• Addressing societal and personal factors. Societal factors (e.g., poverty, unemployment, undereducation, and social acceptance of violence {4,5}) should be addressed simultaneously with efforts to affect personal behavior change through activities such as home visitation, school-based training, or mentoring.


  1. Federal Bureau of Investigation. Crime in the U.S., 1985. Washington, DC: US Department of Justice, Federal Bureau of Investigation, 1986.

  2. Federal Bureau of Investigation. Crime in the U.S., 1991. Washington, DC: US Department of Justice, Federal Bureau of Investigation, 1992.

  3. Blumstein A. Youth violence, firearms, and illicit drug markets {Working paper}. Pittsburgh: Carnegie Mellon University, The Heinz School, June 1994.

  4. Reiss AJ Jr, Roth JA, eds. Understanding and preventing violence. Washington, DC: National Academy Press, 1993.

  5. National Committee for Injury Prevention and Control. Injury prevention: meeting the challenge. Am J Prev Med 1989;5(suppl):1992-2203.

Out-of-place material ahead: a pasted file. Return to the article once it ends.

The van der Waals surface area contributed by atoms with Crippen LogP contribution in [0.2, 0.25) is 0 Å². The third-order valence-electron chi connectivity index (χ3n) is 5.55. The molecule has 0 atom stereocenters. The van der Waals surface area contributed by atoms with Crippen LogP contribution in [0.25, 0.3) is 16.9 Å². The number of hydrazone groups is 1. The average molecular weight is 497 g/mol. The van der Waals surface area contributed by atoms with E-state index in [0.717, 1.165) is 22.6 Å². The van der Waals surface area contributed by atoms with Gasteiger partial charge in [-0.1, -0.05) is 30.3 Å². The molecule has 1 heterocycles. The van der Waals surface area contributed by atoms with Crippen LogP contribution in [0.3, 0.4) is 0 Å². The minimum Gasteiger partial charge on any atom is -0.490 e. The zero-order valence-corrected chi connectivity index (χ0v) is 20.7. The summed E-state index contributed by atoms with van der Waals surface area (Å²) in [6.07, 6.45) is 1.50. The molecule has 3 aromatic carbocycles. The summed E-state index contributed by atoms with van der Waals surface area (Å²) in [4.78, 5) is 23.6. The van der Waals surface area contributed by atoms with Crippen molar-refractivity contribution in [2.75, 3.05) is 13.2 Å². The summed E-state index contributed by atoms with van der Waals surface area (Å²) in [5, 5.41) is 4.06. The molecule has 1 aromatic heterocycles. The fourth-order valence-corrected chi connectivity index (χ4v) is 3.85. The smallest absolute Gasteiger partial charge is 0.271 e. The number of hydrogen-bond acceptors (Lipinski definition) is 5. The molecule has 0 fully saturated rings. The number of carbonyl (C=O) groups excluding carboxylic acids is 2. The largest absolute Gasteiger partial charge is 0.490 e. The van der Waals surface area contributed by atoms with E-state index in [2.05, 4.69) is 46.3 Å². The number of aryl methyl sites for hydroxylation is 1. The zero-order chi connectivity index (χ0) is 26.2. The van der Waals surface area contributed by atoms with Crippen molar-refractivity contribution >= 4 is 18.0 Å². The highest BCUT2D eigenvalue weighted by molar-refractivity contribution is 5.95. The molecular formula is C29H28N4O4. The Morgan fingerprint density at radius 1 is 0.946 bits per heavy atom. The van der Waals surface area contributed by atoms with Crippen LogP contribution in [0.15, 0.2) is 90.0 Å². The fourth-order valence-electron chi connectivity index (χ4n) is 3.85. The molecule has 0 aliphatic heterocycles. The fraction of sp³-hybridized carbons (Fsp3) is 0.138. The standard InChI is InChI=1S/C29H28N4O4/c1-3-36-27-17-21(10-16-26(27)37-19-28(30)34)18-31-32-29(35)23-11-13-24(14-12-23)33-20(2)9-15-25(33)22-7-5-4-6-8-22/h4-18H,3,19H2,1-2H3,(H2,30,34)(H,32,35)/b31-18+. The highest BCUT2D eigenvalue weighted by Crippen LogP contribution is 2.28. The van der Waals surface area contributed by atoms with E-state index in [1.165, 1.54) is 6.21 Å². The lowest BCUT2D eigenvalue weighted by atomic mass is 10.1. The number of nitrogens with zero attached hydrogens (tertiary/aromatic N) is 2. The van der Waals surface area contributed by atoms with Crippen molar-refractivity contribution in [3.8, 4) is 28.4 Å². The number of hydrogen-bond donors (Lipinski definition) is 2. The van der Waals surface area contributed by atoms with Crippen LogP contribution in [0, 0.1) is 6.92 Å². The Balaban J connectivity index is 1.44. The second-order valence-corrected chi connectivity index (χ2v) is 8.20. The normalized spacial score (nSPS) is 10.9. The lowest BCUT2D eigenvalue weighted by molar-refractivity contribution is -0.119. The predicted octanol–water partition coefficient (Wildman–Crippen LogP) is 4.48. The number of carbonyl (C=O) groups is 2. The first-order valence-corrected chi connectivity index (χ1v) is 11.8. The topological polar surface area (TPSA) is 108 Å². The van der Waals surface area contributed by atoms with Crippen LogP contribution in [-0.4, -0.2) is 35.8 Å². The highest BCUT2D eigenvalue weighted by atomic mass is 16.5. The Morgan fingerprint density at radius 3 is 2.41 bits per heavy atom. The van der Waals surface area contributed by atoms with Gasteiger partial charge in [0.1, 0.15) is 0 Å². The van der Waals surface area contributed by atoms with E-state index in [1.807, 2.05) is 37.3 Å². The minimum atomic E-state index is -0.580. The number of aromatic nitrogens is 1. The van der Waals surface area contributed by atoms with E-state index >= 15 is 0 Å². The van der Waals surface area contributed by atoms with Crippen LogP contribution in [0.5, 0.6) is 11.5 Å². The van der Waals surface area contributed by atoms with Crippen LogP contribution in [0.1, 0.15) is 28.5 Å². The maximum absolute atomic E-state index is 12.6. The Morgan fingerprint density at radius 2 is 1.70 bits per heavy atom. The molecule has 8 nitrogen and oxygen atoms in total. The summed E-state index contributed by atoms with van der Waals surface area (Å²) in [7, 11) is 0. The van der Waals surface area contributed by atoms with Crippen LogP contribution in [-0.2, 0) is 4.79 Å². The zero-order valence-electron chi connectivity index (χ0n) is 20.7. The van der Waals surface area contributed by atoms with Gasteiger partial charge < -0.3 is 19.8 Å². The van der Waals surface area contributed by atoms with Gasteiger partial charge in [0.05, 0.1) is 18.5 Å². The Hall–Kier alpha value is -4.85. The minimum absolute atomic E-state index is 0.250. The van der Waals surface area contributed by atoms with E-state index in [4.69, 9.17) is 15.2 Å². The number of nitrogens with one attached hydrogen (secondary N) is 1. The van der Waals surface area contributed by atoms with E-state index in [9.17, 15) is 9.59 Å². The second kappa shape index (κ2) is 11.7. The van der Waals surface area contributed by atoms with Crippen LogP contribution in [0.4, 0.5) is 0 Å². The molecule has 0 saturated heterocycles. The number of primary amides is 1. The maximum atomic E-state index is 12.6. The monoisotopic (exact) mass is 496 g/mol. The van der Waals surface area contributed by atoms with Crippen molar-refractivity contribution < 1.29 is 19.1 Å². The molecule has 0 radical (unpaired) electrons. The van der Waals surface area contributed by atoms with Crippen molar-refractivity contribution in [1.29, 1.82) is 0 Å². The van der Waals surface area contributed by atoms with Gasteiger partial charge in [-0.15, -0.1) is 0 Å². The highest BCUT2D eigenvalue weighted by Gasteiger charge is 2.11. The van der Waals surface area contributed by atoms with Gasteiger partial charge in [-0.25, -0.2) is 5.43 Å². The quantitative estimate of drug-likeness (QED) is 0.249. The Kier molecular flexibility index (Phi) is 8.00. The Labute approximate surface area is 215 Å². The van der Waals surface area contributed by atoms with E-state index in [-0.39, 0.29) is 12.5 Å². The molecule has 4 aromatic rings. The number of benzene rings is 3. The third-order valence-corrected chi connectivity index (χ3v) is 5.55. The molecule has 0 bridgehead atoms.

6. Mercy JA, Rosenberg ML, Powell KE, Broome CV, Roper WL. Public health policy for preventing violence. Health Aff 1993 (Winter):7-

  7. Green LW, Kreuter MW. Health promotion planning: an educational and environmental approach. 2nd ed. Mountain View, California: Mayfield Publishing Company, 1991.

  8. Olds DL, Henderson CR Jr, Chamberlin R, Tatelbaum R. Preventing child abuse and neglect: a randomized trial of nurse home visitation. Pediatrics 1986;78:65-78.

  9. Zigler E, Taussig C, Black K. Early childhood intervention: a promising preventative for juvenile delinquency. American Psychologist 1992;47:997-1006.

  10. Hammond RW, Yung BR. Preventing violence in at-risk African-American youth. J Health Care Poor Underserved 1991;2:359-


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TABLE 1. Leading causes of death for males aged 15-34 years -- United States,
Cause                        No.      (%)
-----------------------    ------    -----
Unintentional injury       23,108    ( 32)
Homicide                   13,122    ( 18)
Suicide                     9,434    ( 13)
Human immunodeficiency
  virus infection           8,661    ( 12)
Cancer                      3,699    (  5)
Other                      13,234    ( 19)

Total                      71,258    (100)